Imagine you are gifted with a piano keyboard at birth. You have 88 keys awaiting you to explore, master, to express the full length, width, height and depth of a human incarnation. Why do you play so few? Why stay just in the middle of the keyboard, why hit each key with the same unvarying touch, why learn just one tune and play it over and over again the same predictable way? Who taught you to only play the white keys (if you get my drift), to only play the notes someone else wrote down ages ago, to keep the same unchanging tempo and the same bland 4/4 rhythm? 88 keys and their unbounded capacity to express the full dimension of human intelligence and feeling and you’re using so few of them.
This on my mind after attending SF Jazz’s 10th Season opening concert with the extraordinary jazz pianist Hiromi playing solo piano. Now that was a lesson in using the whole keyboard. She growled down in the low notes, tiptoed up to the high notes, swooped down and lifted up from top to bottom and bottom to top, rested on some branches in the middle before taking flight again or flying down to the ground. The range of tender touch to whole body explosive pounding, from gentle caresses to strong deep tissue massage, the range of languid summer day tempos to vital, dynamic and virtuosic rapidity, swiftness and breathtaking speed, the complete involvement of her dancing body and expressive face— all of this and more strummed all the strings inside the listening audience’s body, reminding us what lives inside of us waiting to be awakened while we slumber through some bland middle in our own life’s keyboard.
The tunes themselves ranged from the Beatle’s Blackbird, an early morning quiet blanketing the hushed hall to Gershwin’s Rhapsody in Blue, an all-stops out thunder-and-lightning storm with fireworks at the same time. She played the most expressive 12-bar blues I’ve heard with nods to Errol Garner, Bud Powell, Art Tatum, Cecil Taylor and Thelonious Monk without being derivative or merely clever and some original compositions that continued to probe the corners of our capacity to think, to feel, to move. Her level of control, imagination, virtuosic technique and overall mastery of this difficult instrument made you wonder if she could rightly be considered to be in the same species as Marjorie Taylor Greene and her ilk.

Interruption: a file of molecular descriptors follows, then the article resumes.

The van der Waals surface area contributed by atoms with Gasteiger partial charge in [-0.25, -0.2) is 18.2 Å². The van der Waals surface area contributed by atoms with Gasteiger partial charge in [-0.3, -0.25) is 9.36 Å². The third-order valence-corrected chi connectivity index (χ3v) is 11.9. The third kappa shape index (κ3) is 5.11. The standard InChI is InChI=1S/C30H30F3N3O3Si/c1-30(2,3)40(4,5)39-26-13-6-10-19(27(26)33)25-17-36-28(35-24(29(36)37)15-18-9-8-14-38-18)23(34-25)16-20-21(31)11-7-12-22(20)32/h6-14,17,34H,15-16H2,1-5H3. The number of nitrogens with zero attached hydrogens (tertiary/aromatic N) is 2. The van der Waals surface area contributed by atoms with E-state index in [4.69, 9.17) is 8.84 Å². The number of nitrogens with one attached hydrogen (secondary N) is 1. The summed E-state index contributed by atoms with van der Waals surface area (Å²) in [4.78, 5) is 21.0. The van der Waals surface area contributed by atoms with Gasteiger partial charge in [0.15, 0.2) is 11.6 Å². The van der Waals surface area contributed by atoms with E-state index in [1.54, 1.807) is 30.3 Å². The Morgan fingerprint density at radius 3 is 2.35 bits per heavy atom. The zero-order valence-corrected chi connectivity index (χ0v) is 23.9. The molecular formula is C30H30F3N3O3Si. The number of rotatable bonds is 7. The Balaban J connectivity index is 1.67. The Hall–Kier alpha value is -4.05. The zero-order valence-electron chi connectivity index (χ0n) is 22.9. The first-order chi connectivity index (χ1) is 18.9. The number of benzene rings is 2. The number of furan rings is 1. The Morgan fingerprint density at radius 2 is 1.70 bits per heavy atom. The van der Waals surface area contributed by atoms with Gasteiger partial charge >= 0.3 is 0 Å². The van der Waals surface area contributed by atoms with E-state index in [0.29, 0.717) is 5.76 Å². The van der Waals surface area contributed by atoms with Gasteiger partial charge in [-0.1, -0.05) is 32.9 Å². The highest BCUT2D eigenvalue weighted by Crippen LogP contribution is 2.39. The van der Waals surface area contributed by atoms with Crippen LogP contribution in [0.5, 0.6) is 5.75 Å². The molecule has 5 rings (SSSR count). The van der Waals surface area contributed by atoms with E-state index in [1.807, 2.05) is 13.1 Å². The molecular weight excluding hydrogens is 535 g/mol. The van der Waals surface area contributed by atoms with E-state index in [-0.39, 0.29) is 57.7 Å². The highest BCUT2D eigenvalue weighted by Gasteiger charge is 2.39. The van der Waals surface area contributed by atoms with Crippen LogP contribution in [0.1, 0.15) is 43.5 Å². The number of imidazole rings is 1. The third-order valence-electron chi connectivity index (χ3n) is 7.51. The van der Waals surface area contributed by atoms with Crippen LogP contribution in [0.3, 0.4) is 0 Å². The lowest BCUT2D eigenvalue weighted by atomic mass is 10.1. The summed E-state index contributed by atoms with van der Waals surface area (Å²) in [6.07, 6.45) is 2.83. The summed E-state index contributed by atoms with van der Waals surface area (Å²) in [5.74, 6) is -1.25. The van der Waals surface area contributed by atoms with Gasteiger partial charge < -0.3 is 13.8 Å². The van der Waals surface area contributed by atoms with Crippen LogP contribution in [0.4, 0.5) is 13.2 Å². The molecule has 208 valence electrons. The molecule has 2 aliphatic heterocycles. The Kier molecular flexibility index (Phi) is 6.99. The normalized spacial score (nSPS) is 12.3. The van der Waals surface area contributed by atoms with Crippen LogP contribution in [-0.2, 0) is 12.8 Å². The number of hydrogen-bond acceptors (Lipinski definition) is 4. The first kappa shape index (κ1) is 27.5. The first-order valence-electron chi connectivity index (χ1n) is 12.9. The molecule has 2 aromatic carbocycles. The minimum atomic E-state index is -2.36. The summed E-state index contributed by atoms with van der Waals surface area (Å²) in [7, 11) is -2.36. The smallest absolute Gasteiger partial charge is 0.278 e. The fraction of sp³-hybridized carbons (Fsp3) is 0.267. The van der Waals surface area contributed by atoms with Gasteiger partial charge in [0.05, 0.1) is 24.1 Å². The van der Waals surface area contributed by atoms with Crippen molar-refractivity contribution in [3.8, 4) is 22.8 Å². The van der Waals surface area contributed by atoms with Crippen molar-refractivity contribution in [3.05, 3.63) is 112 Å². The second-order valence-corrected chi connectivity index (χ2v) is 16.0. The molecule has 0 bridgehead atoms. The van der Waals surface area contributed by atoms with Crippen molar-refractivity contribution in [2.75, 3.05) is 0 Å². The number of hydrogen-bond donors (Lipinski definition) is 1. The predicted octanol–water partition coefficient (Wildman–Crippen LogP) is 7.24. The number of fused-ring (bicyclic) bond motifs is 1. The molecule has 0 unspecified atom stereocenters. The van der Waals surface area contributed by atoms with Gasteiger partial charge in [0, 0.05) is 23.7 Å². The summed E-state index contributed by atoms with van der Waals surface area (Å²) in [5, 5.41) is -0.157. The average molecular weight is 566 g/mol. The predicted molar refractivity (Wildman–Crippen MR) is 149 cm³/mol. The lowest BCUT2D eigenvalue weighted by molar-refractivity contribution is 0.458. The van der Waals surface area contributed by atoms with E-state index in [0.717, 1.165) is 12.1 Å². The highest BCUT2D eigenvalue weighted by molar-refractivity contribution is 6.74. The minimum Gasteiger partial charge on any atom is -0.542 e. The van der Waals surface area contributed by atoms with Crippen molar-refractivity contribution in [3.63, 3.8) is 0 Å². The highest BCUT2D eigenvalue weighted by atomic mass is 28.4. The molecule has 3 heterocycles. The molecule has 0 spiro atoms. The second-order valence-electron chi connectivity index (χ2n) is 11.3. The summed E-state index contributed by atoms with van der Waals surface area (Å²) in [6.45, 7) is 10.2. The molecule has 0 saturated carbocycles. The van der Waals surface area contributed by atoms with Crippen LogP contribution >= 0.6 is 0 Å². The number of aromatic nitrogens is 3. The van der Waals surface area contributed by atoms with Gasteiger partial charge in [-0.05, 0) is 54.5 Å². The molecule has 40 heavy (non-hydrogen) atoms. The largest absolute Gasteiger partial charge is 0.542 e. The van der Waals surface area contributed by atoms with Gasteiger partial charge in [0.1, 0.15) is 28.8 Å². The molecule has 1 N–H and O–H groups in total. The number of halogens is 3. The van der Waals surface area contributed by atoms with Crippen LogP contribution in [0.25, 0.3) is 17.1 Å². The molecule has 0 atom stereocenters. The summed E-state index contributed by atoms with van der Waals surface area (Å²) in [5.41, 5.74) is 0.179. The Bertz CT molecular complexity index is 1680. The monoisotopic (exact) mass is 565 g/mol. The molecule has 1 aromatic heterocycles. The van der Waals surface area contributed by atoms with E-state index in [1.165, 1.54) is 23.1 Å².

I left the concert with the feeling that I expect of the best concerts— I just got my butt thoroughly kicked and my complacency to just settle for what I currently know and can do shaken rudely awake with a shout “Get to work!!! It’s late!!!!!”— combined with the loving affirmation—“You can do and have done some of this. Just remember to vary your touch, reach up high and get down low, get your two hands conversing more freely beyond the cliched left hand chords/ right hand melody, stop just wiggling your fingers and get your whole body dancing and your face more transparent to the feelings evoked.”
As with the piano, so with our lives. Let’s get to work. It’s late.